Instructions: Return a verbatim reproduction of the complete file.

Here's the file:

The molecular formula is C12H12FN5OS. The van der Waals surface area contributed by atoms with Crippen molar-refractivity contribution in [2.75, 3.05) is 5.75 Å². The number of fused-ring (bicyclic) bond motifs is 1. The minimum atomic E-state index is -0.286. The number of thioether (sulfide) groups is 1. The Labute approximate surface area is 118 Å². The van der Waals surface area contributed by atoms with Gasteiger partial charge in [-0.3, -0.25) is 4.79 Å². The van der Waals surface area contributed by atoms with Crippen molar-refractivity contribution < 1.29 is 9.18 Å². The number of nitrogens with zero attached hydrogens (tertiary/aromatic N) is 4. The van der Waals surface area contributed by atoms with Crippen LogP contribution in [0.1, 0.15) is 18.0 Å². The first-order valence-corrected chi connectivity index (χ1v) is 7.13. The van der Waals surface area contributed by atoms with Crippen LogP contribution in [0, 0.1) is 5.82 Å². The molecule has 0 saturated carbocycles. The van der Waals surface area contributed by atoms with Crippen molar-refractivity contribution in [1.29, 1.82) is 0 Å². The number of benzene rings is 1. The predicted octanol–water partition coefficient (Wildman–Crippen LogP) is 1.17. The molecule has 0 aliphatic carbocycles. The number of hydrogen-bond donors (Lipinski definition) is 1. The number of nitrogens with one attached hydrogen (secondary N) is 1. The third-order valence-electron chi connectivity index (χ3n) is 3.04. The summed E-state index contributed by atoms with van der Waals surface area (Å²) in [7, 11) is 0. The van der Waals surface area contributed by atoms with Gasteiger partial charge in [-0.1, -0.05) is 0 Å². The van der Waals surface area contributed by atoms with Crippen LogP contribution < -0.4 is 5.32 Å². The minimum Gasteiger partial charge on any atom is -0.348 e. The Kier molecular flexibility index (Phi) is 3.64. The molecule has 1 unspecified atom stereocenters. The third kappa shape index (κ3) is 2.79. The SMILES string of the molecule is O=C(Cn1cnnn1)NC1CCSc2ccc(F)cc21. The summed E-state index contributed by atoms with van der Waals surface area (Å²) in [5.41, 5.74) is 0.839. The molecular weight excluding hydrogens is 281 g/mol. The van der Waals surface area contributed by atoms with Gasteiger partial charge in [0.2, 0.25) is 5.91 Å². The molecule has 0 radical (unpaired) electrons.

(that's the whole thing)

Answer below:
The molecular formula is C12H12FN5OS. The van der Waals surface area contributed by atoms with Crippen molar-refractivity contribution in [2.75, 3.05) is 5.75 Å². The number of fused-ring (bicyclic) bond motifs is 1. The minimum atomic E-state index is -0.286. The number of thioether (sulfide) groups is 1. The Labute approximate surface area is 118 Å². The van der Waals surface area contributed by atoms with Gasteiger partial charge in [-0.3, -0.25) is 4.79 Å². The van der Waals surface area contributed by atoms with Crippen molar-refractivity contribution < 1.29 is 9.18 Å². The number of nitrogens with zero attached hydrogens (tertiary/aromatic N) is 4. The van der Waals surface area contributed by atoms with Crippen LogP contribution in [0.1, 0.15) is 18.0 Å². The first-order valence-corrected chi connectivity index (χ1v) is 7.13. The van der Waals surface area contributed by atoms with Crippen LogP contribution in [0, 0.1) is 5.82 Å². The molecule has 0 saturated carbocycles. The van der Waals surface area contributed by atoms with Crippen molar-refractivity contribution in [1.29, 1.82) is 0 Å². The number of benzene rings is 1. The predicted octanol–water partition coefficient (Wildman–Crippen LogP) is 1.17. The molecule has 0 aliphatic carbocycles. The number of hydrogen-bond donors (Lipinski definition) is 1. The number of nitrogens with one attached hydrogen (secondary N) is 1. The third-order valence-electron chi connectivity index (χ3n) is 3.04. The summed E-state index contributed by atoms with van der Waals surface area (Å²) in [7, 11) is 0. The van der Waals surface area contributed by atoms with Gasteiger partial charge in [-0.1, -0.05) is 0 Å². The van der Waals surface area contributed by atoms with Crippen LogP contribution < -0.4 is 5.32 Å². The minimum Gasteiger partial charge on any atom is -0.348 e. The Kier molecular flexibility index (Phi) is 3.64. The molecule has 1 unspecified atom stereocenters. The third kappa shape index (κ3) is 2.79. The SMILES string of the molecule is O=C(Cn1cnnn1)NC1CCSc2ccc(F)cc21. The summed E-state index contributed by atoms with van der Waals surface area (Å²) in [5.41, 5.74) is 0.839. The molecular weight excluding hydrogens is 281 g/mol. The van der Waals surface area contributed by atoms with Gasteiger partial charge in [0.2, 0.25) is 5.91 Å². The molecule has 0 radical (unpaired) electrons.